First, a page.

PH signs new labor accord with UAE; to resume deployment of household workers on March 31
Marje Pelayo • March 4, 2021 • 645
MANILA, Philippines — The Department of Labor and Employment (DOLE) announced the signing of the historic new labor accord between the Philippines and the United Arab Emirates (UAE) giving greater protection to Filipino household service workers.
Part of the agreement is the Philippine government’s resumption of deployment of household service workers to the Emirates starting March 31.
The Philippines stopped sending household service workers to UAE in 2014.
Labor Secretary Silvestre Bello III hailed the agreement as a milestone in the government’s efforts to further protect Filipino overseas workers.
According to Philippine delegation head Undersecretary Claro Arellano, the new deployment will now be covered by a Unified Employment Contract with provisions similar to the standard employment contract being used in Kuwait.
The contract provides stringent measures to protect Filipino household workers pursuant to the directives of President Rodrigo Duterte.
Under the unified contract, both the employer and the Foreign Recruitment Agencies, and the Philippine Recruitment Agencies are bound by joint and solidary liability should anything happen to the Filipino workers.
The four-party contract, which becomes addendum to the Memorandum of Understanding on Labor Cooperation with Annex Protocol on Domestic Workers, incorporates the President’s instructions for specific provisions to ensure the safety and well-being of household workers as follows:
The right of the domestic worker to take at least eight (8) continuous hours of sleep every night;
The right of the domestic worker to take a break that is paid, outside the residence of the employer at least one (1) full day every week;
The right of the domestic worker to keep his/her passport or identification documents and the employer is not allowed to hold them;
The employer shall allow the domestic worker to have and use cellular phones and other communication devices and the employer is prohibited from confiscating them;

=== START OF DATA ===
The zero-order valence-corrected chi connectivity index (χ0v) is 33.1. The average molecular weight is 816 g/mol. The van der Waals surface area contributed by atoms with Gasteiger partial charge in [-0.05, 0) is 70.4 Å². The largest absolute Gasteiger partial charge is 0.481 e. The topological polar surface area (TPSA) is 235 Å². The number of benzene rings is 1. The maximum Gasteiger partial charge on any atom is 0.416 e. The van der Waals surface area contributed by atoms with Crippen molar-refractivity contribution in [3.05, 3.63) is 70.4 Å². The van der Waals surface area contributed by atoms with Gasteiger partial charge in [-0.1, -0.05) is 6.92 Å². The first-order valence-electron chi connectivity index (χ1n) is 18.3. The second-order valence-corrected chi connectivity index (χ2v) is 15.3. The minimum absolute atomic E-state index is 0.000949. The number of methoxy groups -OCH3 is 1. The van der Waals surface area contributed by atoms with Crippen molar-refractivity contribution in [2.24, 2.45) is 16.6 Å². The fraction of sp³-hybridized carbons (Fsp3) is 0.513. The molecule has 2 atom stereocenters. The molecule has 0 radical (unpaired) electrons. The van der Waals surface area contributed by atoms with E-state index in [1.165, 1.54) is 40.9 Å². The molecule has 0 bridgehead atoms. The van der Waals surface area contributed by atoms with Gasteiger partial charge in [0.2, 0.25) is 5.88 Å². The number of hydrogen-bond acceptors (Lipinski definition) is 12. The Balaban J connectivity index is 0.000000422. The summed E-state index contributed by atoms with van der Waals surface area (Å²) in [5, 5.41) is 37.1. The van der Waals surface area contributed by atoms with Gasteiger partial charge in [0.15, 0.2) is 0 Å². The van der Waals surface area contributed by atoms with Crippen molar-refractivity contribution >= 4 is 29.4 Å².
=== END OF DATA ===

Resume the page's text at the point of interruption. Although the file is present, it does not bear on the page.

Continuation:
Opening of bank account under the name of the domestic worker for payment of salary; and
Allowing the domestic workers to cook her or his own food.
The agreement was signed during the two-day Joint Committee Meeting between countries held in Manila on Wednesday (March 3) with Saif Ahmed Alsuwaidi, undersecretary of Human Resources and Emiratisation representing the UAE.
Another significant achievement in the meeting is the agreement on the conversion of tourist/visit visa to working visa.
As agreed, the Philippine Overseas Labor Office (POLO) will be notified when a visit visa is converted to employment visa for a Filipino domestic worker.
The Philippines reiterated its position to deploy the workers through the legal channel.
Therefore, the conversion of tourist visa to working visa is not recommended since this may lead to illegal recruitment and trafficking in persons.
MANILA, Philippines — The Department of Labor and Employment (DOLE) on Wednesday (July 14) lifted the suspension of deployment of Filipino workers to Israel.
DOLE issued a memorandum, stating that Filipino workers can be deployed to Israel effective immediately after an almost two-month ban.
DOLE Secretary Silvestre Bello III said the decision was based on the recommendation of the Department of Foreign Affairs (DFA) due to the low-level incidents between the Israel Defense Force and Palestinian militant groups. This was after Israel and Hamas agreed to a ceasefire in May.
On May 20, 2021, DOLE suspended the deployment of Filipino workers due to the tension between the Israel Defense Force and Palestine. AAC
MANILA, Philippines — Labor Secretary Silvestre Bello III wants the board exam for newly graduated nurses to be scrapped.
Bello questioned why nurses need a board exam when they have gone through several examinations throughout the four years of their collegiate study, especially if their school is accredited by the Commission on Higher Education (CHED).
“Sabi ko napakamahal kumuha ng kursong nursing. Kukuha sila ng 4 years. After graduating kukuha sila ng board exam. Bakit pa kailangan ng board exam [kung] ilang exam ang dinaanan nila sa nursing.” Bello said.
“Sabi ko pagaralan nyo yan and then we can recommend to congress to tanggalin na yung exam exam na yan. Gastos sa ating mga nurses,” he added.
The Labor Chief asked the Philippine Nurses Association and the Board of Nursing to look into his argument though it may seem impossible.
“Syempre we respect his opinion but it needs to be studied. As of now, it cannot be done because we have an existing law that governs it. Personally, board exams serve as the check and balance for the quality of education we are producing in schools,” explained Philippine Nurses Association President Melbert Reyes.
“For nursing parang hindi possible iyan and also in other medical courses kasi buhay yung hinahawakan natin and we need to ensure that health professionals are competent enough to do their duties and responsibilities,” he added.
In July and September, about 9,000 nurses are scheduled to take the annual board exam.
Bello hopes all of them pass the examination as the country needs their services especially at this time of the pandemic.
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